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Friday, July 2, 2010

In the mood for Blackberries!

Well, it is the first day of July and the farmers markets are in full swing here in North Carolina.  Last Friday I picked up a basket of the biggest, sweetest blackberries that you have ever seen.  In, A Skillet Full, a Cookbook of Traditional Southern Lodge Cast Iron Recipes and Memories, 87 year old Bertha Russell Gonce is quoted as saying, "We have blackberries growing beside the fence in front of our house.  We pick them in July, but we have to watch out for ticks, chiggers and snakes."  I guess that I got off easy because all I had to do was pull over at a roadside farm stand outside of Boone, NC to find these beauties.  You will find Miss Bertha's recipe for Blackberry Cobbler below.  


Bramble Custards
Blackberries, the fruit and the bush, are known as brambles in parts of the UK.  Brambles are actually thorny plants in the genus Rubus, in the rose family, and not surprisingly raspberries and boysenberries belong to the same group.  So I'm calling this a Bramble Custard because 1) it sounds charming and 2) you can certainly make these with raspberries or any other berry in season for that matter.  Above you will see that I have made them it little 2 1/2 ounce ramekins...a great size for a light dessert.  See photo below for a larger version, about 1/2 cup, which had to be cooked about 10 minutes longer.  I adapted this recipe from one in Petite Sweets, by Beatrice Ojakangas.

12 ounces cream cheese, at room temperature
3/4 cup whole milk ricotta cheese
2 large eggs
1/2 teaspoon vanilla
1/2 cup sugar
1/2 cup heavy cream

3 cups fresh berries
1 cup water
1 cup sugar
1 teaspoon fine lemon zest
1 teaspoon corn starch mixed with 1 tablespoon cold water

Preheat the oven to 250 degrees.  Have ramekins available.  This made 16 servings in my little white ramekins and 7 in the larger green ones.

In a large bowl, using an electric mixer, beat the cream cheese until light and fluffy, about 2 minutes.  Add the ricotta and mix until blended.  Add the eggs, one at a time, mixing until completely incorporated.  Add the vanilla, sugar, and cream and mix until combined.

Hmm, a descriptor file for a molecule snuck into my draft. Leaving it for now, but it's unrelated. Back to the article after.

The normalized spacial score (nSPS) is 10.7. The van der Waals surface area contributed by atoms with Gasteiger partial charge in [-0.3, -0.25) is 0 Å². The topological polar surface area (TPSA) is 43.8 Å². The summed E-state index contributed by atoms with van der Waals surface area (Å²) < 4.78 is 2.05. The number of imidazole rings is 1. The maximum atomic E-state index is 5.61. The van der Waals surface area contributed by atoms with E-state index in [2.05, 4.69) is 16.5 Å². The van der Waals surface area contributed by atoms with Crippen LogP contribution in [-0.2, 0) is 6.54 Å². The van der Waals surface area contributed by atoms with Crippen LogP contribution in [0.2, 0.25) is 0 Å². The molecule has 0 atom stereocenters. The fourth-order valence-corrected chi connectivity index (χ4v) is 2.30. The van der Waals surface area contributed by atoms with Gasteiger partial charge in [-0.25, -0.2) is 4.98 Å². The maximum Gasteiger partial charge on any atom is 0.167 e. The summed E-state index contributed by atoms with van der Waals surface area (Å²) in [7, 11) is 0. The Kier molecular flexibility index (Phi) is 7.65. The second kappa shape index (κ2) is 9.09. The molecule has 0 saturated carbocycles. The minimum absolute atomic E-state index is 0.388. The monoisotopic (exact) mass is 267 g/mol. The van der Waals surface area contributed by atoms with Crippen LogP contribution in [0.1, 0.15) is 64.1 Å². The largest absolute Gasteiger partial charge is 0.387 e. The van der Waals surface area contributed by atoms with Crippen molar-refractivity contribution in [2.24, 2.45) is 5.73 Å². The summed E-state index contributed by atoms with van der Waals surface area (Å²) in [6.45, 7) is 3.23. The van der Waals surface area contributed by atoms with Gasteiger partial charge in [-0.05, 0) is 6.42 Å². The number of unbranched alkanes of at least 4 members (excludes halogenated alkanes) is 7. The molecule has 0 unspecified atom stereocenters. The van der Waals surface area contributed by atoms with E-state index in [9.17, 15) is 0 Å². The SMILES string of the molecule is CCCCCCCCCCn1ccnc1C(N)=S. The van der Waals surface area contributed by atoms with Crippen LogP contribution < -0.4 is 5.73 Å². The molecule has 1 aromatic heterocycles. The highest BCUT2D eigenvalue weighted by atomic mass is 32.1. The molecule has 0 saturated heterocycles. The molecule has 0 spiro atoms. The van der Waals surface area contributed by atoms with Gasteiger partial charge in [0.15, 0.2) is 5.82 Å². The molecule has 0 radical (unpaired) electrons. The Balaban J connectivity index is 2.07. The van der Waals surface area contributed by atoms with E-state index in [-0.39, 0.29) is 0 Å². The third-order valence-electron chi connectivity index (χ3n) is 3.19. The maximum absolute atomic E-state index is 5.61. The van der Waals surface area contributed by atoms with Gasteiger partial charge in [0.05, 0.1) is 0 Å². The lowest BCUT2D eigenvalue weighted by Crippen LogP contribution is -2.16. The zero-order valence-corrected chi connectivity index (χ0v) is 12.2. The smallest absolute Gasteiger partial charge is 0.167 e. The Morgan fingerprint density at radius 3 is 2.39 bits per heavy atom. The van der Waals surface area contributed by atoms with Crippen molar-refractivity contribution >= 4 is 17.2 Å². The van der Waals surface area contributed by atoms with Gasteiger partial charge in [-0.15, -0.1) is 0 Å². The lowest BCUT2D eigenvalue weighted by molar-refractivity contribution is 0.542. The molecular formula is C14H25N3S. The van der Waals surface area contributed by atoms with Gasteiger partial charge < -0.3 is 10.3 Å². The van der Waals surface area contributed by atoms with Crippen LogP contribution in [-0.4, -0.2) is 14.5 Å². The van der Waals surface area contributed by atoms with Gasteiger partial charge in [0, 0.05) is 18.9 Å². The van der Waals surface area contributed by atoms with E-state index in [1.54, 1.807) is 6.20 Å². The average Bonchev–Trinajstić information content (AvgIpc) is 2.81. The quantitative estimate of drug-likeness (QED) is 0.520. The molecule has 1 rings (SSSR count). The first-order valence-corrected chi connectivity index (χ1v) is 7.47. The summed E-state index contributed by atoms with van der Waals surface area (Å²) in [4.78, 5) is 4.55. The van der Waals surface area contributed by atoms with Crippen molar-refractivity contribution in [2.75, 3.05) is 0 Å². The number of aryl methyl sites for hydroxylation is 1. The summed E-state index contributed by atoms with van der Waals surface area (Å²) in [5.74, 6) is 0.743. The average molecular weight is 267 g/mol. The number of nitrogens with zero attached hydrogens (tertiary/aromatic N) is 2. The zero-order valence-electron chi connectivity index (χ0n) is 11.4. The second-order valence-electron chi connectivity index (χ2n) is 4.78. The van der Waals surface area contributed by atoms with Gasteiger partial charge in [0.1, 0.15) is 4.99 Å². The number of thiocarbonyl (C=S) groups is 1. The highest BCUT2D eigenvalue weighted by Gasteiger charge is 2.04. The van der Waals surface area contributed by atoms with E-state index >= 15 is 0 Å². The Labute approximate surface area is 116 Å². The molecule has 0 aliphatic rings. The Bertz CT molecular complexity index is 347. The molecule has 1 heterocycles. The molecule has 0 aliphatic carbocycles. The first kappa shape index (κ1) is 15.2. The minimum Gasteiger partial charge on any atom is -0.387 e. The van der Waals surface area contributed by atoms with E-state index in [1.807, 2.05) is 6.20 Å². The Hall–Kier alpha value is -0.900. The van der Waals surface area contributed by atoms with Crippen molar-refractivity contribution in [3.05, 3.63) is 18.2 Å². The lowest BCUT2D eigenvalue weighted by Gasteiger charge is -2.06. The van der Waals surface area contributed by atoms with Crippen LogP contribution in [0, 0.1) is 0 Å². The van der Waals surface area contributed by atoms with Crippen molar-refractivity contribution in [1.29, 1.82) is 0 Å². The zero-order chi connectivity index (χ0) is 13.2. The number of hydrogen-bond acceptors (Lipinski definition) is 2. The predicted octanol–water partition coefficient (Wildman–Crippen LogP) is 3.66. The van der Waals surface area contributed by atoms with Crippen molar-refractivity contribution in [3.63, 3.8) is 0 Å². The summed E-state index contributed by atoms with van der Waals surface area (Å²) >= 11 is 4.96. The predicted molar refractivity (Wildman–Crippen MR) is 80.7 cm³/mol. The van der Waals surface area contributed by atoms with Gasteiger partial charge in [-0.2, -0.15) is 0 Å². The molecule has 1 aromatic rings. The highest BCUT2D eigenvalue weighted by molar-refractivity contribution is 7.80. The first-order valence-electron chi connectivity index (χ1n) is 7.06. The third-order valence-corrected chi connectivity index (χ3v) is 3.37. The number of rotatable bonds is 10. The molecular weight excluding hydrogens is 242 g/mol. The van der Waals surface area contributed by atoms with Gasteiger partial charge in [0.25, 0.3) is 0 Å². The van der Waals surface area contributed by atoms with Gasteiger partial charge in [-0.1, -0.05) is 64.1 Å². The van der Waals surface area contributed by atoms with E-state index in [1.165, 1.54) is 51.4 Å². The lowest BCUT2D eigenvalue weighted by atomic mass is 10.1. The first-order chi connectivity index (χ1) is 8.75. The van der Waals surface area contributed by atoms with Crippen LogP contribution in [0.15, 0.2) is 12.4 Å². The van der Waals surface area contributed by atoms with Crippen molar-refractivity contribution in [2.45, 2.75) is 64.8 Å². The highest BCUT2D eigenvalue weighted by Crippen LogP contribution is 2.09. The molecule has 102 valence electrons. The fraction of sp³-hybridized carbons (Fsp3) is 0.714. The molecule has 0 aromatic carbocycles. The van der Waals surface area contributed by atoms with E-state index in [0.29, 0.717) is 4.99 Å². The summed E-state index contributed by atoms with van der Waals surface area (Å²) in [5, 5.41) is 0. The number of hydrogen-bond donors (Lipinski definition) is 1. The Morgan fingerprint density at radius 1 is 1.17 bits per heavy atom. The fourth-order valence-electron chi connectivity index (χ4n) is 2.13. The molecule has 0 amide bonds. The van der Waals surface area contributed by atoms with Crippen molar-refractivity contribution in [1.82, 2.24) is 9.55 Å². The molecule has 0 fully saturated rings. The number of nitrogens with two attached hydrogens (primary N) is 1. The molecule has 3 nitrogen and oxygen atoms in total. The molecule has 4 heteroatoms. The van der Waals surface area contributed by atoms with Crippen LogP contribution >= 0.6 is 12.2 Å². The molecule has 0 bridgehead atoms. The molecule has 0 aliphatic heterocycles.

Spoon the batter into the ramekins and place them in a large rimmed baking sheet and place the sheet on the oven rack.  Carefully pour enough hot water in the baking sheet, around the ramekins, to reach about halfway up the sides.  Bake for 30-45 minutes, until set.  The tops will not have browned at all.  Remove ramekins from the water bath and set aside to cool slightly, then refrigerate until chilled through.   

To make the fruit glaze and topping:  Place 1 cup berries in a saucepan with the water, sugar and lemon zest and bring to a boil over high heat.  Reduce heat and simmer for about 10 minutes while you occasionally stir and mash the berries to release all of their juices.  Remove from heat and strain the berry mixture to remove the pulp and seeds.  Wipe any remaining seeds out of the saucepan and return the now smooth berry sauce to heat gently.  Stir in cornstarch mixture and stir for a minute or two until it thickens slightly.  Remove from the heat and gently stir in the remaining blackberries.  Set aside to cool. (note:  you can make a sauce like this from any type of berry and you can adjust the amounts of water, sugar, and cornstarch as needed, based on the size and sweetness of your berries and on the berry/sauce ratio that you prefer.  It's a flexible process.)